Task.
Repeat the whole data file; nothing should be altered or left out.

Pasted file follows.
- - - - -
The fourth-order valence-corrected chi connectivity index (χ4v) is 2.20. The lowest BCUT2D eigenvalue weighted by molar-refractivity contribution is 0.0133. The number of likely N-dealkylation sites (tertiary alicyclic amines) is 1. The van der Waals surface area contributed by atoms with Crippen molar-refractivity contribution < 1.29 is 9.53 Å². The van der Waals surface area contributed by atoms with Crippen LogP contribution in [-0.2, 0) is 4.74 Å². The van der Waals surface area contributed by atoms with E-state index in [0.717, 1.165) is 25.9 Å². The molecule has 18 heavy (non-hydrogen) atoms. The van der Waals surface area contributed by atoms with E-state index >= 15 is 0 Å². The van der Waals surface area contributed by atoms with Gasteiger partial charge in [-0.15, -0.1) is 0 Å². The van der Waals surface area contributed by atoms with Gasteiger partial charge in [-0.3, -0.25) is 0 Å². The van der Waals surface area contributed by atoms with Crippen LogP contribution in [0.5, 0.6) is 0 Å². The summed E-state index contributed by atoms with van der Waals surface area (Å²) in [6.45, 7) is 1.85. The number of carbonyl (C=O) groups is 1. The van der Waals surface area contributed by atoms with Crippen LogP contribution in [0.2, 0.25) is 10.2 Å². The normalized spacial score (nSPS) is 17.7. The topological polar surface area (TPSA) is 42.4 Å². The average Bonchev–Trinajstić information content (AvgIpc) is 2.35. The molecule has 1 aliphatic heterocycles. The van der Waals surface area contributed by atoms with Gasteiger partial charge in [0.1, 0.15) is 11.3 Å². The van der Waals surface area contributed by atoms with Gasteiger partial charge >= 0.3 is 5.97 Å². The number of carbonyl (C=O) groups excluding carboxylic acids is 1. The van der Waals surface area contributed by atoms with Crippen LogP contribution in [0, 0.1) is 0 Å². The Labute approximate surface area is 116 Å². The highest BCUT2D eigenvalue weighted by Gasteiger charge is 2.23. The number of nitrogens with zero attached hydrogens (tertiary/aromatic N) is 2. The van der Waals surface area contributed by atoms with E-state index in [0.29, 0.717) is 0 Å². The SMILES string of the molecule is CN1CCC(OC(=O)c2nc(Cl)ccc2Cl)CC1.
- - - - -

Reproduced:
The fourth-order valence-corrected chi connectivity index (χ4v) is 2.20. The lowest BCUT2D eigenvalue weighted by molar-refractivity contribution is 0.0133. The number of likely N-dealkylation sites (tertiary alicyclic amines) is 1. The van der Waals surface area contributed by atoms with Crippen molar-refractivity contribution < 1.29 is 9.53 Å². The van der Waals surface area contributed by atoms with Crippen LogP contribution in [-0.2, 0) is 4.74 Å². The van der Waals surface area contributed by atoms with E-state index in [0.717, 1.165) is 25.9 Å². The molecule has 18 heavy (non-hydrogen) atoms. The van der Waals surface area contributed by atoms with E-state index >= 15 is 0 Å². The van der Waals surface area contributed by atoms with Gasteiger partial charge in [-0.15, -0.1) is 0 Å². The van der Waals surface area contributed by atoms with Gasteiger partial charge in [-0.3, -0.25) is 0 Å². The van der Waals surface area contributed by atoms with Crippen LogP contribution in [0.5, 0.6) is 0 Å². The summed E-state index contributed by atoms with van der Waals surface area (Å²) in [6.45, 7) is 1.85. The number of carbonyl (C=O) groups is 1. The van der Waals surface area contributed by atoms with Crippen LogP contribution in [0.2, 0.25) is 10.2 Å². The normalized spacial score (nSPS) is 17.7. The topological polar surface area (TPSA) is 42.4 Å². The average Bonchev–Trinajstić information content (AvgIpc) is 2.35. The molecule has 1 aliphatic heterocycles. The van der Waals surface area contributed by atoms with Gasteiger partial charge in [0.1, 0.15) is 11.3 Å². The van der Waals surface area contributed by atoms with Gasteiger partial charge >= 0.3 is 5.97 Å². The number of carbonyl (C=O) groups excluding carboxylic acids is 1. The van der Waals surface area contributed by atoms with Crippen LogP contribution in [0, 0.1) is 0 Å². The Labute approximate surface area is 116 Å². The highest BCUT2D eigenvalue weighted by Gasteiger charge is 2.23. The number of nitrogens with zero attached hydrogens (tertiary/aromatic N) is 2. The van der Waals surface area contributed by atoms with E-state index in [0.29, 0.717) is 0 Å². The SMILES string of the molecule is CN1CCC(OC(=O)c2nc(Cl)ccc2Cl)CC1.